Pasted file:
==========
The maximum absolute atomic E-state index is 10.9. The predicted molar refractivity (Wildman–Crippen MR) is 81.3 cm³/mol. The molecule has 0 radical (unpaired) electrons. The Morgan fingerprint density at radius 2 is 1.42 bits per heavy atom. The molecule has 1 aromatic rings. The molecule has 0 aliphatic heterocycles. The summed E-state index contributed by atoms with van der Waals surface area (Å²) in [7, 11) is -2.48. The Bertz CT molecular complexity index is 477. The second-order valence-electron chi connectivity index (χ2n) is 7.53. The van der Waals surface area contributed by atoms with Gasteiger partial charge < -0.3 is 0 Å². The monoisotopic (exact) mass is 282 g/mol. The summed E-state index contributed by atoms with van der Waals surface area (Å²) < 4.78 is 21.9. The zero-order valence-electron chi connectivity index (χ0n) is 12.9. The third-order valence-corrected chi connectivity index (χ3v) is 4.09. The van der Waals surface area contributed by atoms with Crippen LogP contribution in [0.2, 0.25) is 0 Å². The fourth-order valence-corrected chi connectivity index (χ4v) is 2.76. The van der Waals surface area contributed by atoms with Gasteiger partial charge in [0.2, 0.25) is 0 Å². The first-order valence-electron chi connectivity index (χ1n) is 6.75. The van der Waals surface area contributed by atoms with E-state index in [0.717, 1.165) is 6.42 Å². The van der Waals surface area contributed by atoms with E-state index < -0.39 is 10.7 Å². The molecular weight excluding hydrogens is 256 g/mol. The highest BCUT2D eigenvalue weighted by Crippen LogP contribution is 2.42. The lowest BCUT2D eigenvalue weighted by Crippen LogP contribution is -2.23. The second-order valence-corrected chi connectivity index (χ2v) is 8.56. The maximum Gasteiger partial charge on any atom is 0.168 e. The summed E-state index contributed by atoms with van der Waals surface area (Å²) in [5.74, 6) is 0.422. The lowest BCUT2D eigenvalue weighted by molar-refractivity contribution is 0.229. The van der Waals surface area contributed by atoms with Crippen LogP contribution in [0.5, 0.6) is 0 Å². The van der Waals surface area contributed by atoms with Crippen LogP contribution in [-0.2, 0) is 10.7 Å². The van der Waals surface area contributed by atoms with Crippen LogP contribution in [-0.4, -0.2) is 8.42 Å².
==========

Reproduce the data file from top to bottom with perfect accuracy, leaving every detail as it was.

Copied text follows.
The maximum absolute atomic E-state index is 10.9. The predicted molar refractivity (Wildman–Crippen MR) is 81.3 cm³/mol. The molecule has 0 radical (unpaired) electrons. The Morgan fingerprint density at radius 2 is 1.42 bits per heavy atom. The molecule has 1 aromatic rings. The molecule has 0 aliphatic heterocycles. The summed E-state index contributed by atoms with van der Waals surface area (Å²) in [7, 11) is -2.48. The Bertz CT molecular complexity index is 477. The second-order valence-electron chi connectivity index (χ2n) is 7.53. The van der Waals surface area contributed by atoms with Gasteiger partial charge < -0.3 is 0 Å². The monoisotopic (exact) mass is 282 g/mol. The summed E-state index contributed by atoms with van der Waals surface area (Å²) < 4.78 is 21.9. The zero-order valence-electron chi connectivity index (χ0n) is 12.9. The third-order valence-corrected chi connectivity index (χ3v) is 4.09. The van der Waals surface area contributed by atoms with Crippen LogP contribution in [0.2, 0.25) is 0 Å². The fourth-order valence-corrected chi connectivity index (χ4v) is 2.76. The van der Waals surface area contributed by atoms with Gasteiger partial charge in [0.2, 0.25) is 0 Å². The first-order valence-electron chi connectivity index (χ1n) is 6.75. The van der Waals surface area contributed by atoms with E-state index in [0.717, 1.165) is 6.42 Å². The van der Waals surface area contributed by atoms with E-state index < -0.39 is 10.7 Å². The molecular weight excluding hydrogens is 256 g/mol. The highest BCUT2D eigenvalue weighted by Crippen LogP contribution is 2.42. The lowest BCUT2D eigenvalue weighted by Crippen LogP contribution is -2.23. The second-order valence-corrected chi connectivity index (χ2v) is 8.56. The maximum Gasteiger partial charge on any atom is 0.168 e. The summed E-state index contributed by atoms with van der Waals surface area (Å²) in [5.74, 6) is 0.422. The lowest BCUT2D eigenvalue weighted by molar-refractivity contribution is 0.229. The van der Waals surface area contributed by atoms with Crippen LogP contribution in [0.5, 0.6) is 0 Å². The van der Waals surface area contributed by atoms with Crippen LogP contribution in [-0.2, 0) is 10.7 Å². The van der Waals surface area contributed by atoms with Crippen LogP contribution in [-0.4, -0.2) is 8.42 Å².